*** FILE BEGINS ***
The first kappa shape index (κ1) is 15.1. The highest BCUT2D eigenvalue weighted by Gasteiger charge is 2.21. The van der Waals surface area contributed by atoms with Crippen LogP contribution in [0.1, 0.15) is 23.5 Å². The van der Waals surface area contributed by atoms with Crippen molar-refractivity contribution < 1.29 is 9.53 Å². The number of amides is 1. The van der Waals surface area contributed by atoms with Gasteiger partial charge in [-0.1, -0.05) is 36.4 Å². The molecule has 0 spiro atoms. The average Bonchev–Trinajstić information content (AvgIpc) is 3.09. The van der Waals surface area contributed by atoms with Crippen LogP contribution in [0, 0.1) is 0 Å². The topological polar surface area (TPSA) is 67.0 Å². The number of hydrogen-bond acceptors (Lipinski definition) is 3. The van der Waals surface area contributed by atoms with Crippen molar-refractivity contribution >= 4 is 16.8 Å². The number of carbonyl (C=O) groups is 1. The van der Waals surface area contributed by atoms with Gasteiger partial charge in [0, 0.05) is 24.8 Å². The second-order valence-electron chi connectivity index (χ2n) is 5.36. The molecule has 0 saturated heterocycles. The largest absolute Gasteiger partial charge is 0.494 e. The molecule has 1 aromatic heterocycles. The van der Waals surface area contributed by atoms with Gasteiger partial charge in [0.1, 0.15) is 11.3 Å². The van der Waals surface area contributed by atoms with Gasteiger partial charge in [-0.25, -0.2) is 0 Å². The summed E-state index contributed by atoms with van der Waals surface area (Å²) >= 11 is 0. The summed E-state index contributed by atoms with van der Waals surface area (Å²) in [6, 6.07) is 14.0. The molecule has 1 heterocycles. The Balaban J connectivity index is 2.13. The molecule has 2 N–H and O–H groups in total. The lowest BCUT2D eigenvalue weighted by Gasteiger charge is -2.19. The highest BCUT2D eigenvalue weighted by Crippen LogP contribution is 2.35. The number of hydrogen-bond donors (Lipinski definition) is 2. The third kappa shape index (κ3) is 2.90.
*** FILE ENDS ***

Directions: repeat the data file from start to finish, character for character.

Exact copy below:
The first kappa shape index (κ1) is 15.1. The highest BCUT2D eigenvalue weighted by Gasteiger charge is 2.21. The van der Waals surface area contributed by atoms with Crippen LogP contribution in [0.1, 0.15) is 23.5 Å². The van der Waals surface area contributed by atoms with Crippen molar-refractivity contribution < 1.29 is 9.53 Å². The number of amides is 1. The van der Waals surface area contributed by atoms with Gasteiger partial charge in [-0.1, -0.05) is 36.4 Å². The molecule has 0 spiro atoms. The average Bonchev–Trinajstić information content (AvgIpc) is 3.09. The van der Waals surface area contributed by atoms with Crippen LogP contribution in [0, 0.1) is 0 Å². The topological polar surface area (TPSA) is 67.0 Å². The number of hydrogen-bond acceptors (Lipinski definition) is 3. The van der Waals surface area contributed by atoms with Crippen molar-refractivity contribution >= 4 is 16.8 Å². The number of carbonyl (C=O) groups is 1. The van der Waals surface area contributed by atoms with Gasteiger partial charge in [0, 0.05) is 24.8 Å². The second-order valence-electron chi connectivity index (χ2n) is 5.36. The molecule has 0 saturated heterocycles. The largest absolute Gasteiger partial charge is 0.494 e. The molecule has 1 aromatic heterocycles. The van der Waals surface area contributed by atoms with Gasteiger partial charge in [0.1, 0.15) is 11.3 Å². The van der Waals surface area contributed by atoms with Gasteiger partial charge in [-0.25, -0.2) is 0 Å². The summed E-state index contributed by atoms with van der Waals surface area (Å²) >= 11 is 0. The summed E-state index contributed by atoms with van der Waals surface area (Å²) in [6, 6.07) is 14.0. The molecule has 1 heterocycles. The Balaban J connectivity index is 2.13. The molecule has 2 N–H and O–H groups in total. The lowest BCUT2D eigenvalue weighted by Gasteiger charge is -2.19. The highest BCUT2D eigenvalue weighted by Crippen LogP contribution is 2.35. The number of hydrogen-bond donors (Lipinski definition) is 2. The third kappa shape index (κ3) is 2.90.